Amanda Joy and Samantha Wan first met each other on the set of a horror film in 2014. Two years later, they’re starring on a TV show they’ve written and created. Second Jen, which airs on City, explores the cultural and generational gaps that most children of immigrant parents experience.
Joy is an actor, screenwriter, producer and comedian. She studied contemporary studies at Ryerson and was a member of the Oakham Campus Theatre (now called Ryerson Community Theatre). During her time at Ryerson, she was also a recipient of the Dean’s Essay prize.
Second Jen follows the lives of two second-generation millennials who try to live on their own. As they navigate their lives, they have to deal with their overbearing Asian immigrant families, who think they know what’s best for them.
The Ryersonian spoke with Joy via e-mail about the creation of Second Jen and diversity in the media.
Q: Why did you decide to create Second Jen?
A: Sam and I were dissatisfied with the kinds of roles we were going out for and wanted to create work for ourselves. As the project evolved, it became so much more – representing our families, communities, and even influencing the industry. For me especially, voicing issues of the young working class was very important as I find this is often either contrived or completely omitted from TV.
Q: How did you pitch the show and what responses did you get?
A: We originally pitched the show for a contest. The judges said that while we were ‘cute,’ no one would want to watch a show about ‘those people.’ As we walked offstage and back to our seats, however, people (mostly young people and people of colour) tugged on our shirts and whispered ‘I’d watch your show.’ Personally, I think that’s what helped me persevere even when times were tough and it seemed like we were dead in the water – angry at the status quo, and a sense of responsibility to those who were not being represented on TV.
Q: What do you want the audience to take away from your show?
A: I hope they laugh, but I also hope that it bridges gaps in understandings between people of different cultures, generations, and incomes.
Q: How did you incorporate your own life experiences into Second Jen?
A: There are too many to name, but one little bit of trivia is that I, like my character Mo, spent many years working at a video game store.
Q:What would you say to people who call your show an Asian TV show?
A: I think because it’s so unusual to see diverse female leads, people instinctively try to find a label like ‘Asian Show.’ We don’t shy away from the fact that our leads are Asian so it’s not entirely inaccurate. I think that it’s good that the community can claim the story as our own. However, it’s an issue when “Asian Show” becomes reductionist. Our show is about two young women, the strength of their friendship, and the ups and downs of navigating the modern world. There are other “Asian shows” about different things (Blood and Water, Fresh off the Boat, Kim’s, etc), so to lump us all in the same “genre” is an unfortunate reinforcement of the media status quo. It says our shows are the same, because anything outside of white-lead TV shows must be categorized by the race of the cast.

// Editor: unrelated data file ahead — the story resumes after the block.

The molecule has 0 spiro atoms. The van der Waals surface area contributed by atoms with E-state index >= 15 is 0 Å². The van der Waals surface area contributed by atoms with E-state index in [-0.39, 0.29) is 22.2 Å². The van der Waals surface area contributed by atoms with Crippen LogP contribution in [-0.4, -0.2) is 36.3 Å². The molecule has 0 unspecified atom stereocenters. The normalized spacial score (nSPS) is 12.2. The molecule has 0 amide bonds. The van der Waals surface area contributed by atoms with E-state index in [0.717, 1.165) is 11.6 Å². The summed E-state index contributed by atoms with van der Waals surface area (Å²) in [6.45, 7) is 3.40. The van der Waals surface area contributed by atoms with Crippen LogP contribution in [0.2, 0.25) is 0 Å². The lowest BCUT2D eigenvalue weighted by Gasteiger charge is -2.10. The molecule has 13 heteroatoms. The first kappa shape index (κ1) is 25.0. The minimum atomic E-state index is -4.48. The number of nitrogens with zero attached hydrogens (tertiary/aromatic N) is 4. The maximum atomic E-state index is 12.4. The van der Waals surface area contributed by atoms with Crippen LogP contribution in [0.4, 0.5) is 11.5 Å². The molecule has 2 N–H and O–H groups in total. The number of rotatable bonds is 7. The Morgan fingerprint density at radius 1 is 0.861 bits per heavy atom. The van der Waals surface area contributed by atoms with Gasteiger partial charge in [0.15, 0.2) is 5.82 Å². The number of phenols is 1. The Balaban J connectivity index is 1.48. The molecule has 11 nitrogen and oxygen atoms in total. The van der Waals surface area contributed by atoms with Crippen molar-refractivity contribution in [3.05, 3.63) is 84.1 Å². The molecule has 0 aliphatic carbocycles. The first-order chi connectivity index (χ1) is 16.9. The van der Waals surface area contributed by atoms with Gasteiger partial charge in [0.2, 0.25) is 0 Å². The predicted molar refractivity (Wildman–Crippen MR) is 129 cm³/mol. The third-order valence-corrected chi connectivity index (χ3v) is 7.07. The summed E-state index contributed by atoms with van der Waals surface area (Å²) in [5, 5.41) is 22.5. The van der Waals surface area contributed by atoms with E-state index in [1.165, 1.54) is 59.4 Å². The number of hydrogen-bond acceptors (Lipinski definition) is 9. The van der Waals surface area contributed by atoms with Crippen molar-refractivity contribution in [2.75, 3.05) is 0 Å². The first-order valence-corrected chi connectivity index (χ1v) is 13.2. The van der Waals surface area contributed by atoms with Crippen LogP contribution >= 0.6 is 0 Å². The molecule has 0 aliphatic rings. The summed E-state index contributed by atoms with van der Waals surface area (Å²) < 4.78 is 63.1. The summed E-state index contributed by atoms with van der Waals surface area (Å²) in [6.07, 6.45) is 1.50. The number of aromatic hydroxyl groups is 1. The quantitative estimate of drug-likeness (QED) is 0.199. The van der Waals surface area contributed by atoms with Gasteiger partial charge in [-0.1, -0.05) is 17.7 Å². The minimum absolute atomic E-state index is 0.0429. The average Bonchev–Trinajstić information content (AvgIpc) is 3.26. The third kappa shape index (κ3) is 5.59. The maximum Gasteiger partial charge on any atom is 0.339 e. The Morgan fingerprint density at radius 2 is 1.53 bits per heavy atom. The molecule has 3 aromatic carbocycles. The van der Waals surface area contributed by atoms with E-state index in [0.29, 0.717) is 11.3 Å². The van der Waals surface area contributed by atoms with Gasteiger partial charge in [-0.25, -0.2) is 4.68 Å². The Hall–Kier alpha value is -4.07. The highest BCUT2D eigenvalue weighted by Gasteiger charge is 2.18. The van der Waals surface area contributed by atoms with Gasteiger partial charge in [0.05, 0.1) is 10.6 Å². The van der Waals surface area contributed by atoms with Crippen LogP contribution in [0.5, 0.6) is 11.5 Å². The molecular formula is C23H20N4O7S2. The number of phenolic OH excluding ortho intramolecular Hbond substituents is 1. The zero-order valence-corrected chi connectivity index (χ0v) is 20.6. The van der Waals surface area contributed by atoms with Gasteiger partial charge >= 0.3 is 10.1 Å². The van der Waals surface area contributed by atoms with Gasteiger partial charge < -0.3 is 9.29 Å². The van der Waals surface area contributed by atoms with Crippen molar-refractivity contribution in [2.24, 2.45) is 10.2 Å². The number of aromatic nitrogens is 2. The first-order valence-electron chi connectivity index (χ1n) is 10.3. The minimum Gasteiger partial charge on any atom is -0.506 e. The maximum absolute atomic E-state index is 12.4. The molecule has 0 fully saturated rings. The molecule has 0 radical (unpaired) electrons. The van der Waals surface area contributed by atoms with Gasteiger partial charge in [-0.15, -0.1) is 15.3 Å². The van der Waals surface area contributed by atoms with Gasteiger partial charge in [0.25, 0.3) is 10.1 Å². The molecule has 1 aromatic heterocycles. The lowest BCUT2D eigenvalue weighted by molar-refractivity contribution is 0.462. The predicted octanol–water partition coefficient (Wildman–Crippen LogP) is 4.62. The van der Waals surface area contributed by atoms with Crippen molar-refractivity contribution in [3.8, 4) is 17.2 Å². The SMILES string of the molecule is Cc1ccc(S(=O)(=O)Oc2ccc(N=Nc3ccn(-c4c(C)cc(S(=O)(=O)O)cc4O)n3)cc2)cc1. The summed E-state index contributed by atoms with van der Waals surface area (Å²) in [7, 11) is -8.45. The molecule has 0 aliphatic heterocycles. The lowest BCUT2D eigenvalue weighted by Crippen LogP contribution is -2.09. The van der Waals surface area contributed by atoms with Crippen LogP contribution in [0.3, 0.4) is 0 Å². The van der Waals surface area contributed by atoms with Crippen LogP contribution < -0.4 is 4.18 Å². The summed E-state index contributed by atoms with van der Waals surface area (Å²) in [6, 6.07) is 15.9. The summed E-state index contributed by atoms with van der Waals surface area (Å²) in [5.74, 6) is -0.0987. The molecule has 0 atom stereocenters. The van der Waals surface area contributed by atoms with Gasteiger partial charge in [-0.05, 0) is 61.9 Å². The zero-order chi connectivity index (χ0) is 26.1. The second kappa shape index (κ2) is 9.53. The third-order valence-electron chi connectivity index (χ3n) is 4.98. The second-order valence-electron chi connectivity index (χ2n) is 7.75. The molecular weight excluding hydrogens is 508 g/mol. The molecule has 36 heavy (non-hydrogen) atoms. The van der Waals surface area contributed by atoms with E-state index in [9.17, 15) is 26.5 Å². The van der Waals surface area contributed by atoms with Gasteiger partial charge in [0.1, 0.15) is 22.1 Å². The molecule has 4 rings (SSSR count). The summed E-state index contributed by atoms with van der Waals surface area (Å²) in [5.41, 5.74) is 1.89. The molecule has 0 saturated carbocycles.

Q: How did you deal with issues like stereotypes when you were creating Second Jen?
A: We made a conscious effort to cast people of colour in roles that they wouldn’t typically be in. With this short run, and the time crunch that is shooting in Canada, we weren’t able to explore this as much as we wanted. But I hope if we get more episodes, we can!
On another note, we have an episode that deals with LGBT issues in immigrant families. We made sure to consult with members of the community, and listen to their input on drafts of the teleplay.
Q: Is representation in the media important to you? Why or why not?
A: Representation is important to me, both as a woman of colour working in the entertainment industry, and as a member of the community. TV is an important ideological transcoder, and exposure to different stories, voices, and types of beauty can be one of the most powerful tools for transforming society. Just look at the U.S. election – we are at a point where there really is a conservative backlash against diversity in North America. When people start to see (via accessible media) that everyone is just living their lives, and doing the best they can, it takes away the anxiety of imagination. It helps reduce fear and xenophobia.
Both Sam and I fought very hard for representation in casting. With only six episodes (and a story that’s only starting to take off) we weren’t able to be as subversive as we wanted yet. But I’m proud of the response from those in the boardrooms in approving so many of our choices. Showing people of colour in roles they may not traditionally be seen in is important and so is the desire for change behind closed office doors.
Q: Do you think there is more diversity in Canadian media nowadays, especially for Asians?
A: Yes, and I hope there will be more diversity as we move forward. It can only make our country and our media stronger.
Q: What’s next for you and the show?
A: Right now, Sam and I are really focused on press junkets, and just building up the shows reputation. We don’t have the advertising powerhouse that some of the bigger/American networks have, so we rely a lot on word of mouth. I’m really happy to say that the word on the street is good, and people seem to be finding our show.
As for myself, I’m developing a digital series with Nile Seguin (who plays Allister on Second Jen). I’m also in the final stages of post on a spec-pilot for an office comedy.
Second Jen airs Thursdays at 8:30 p.m. on City.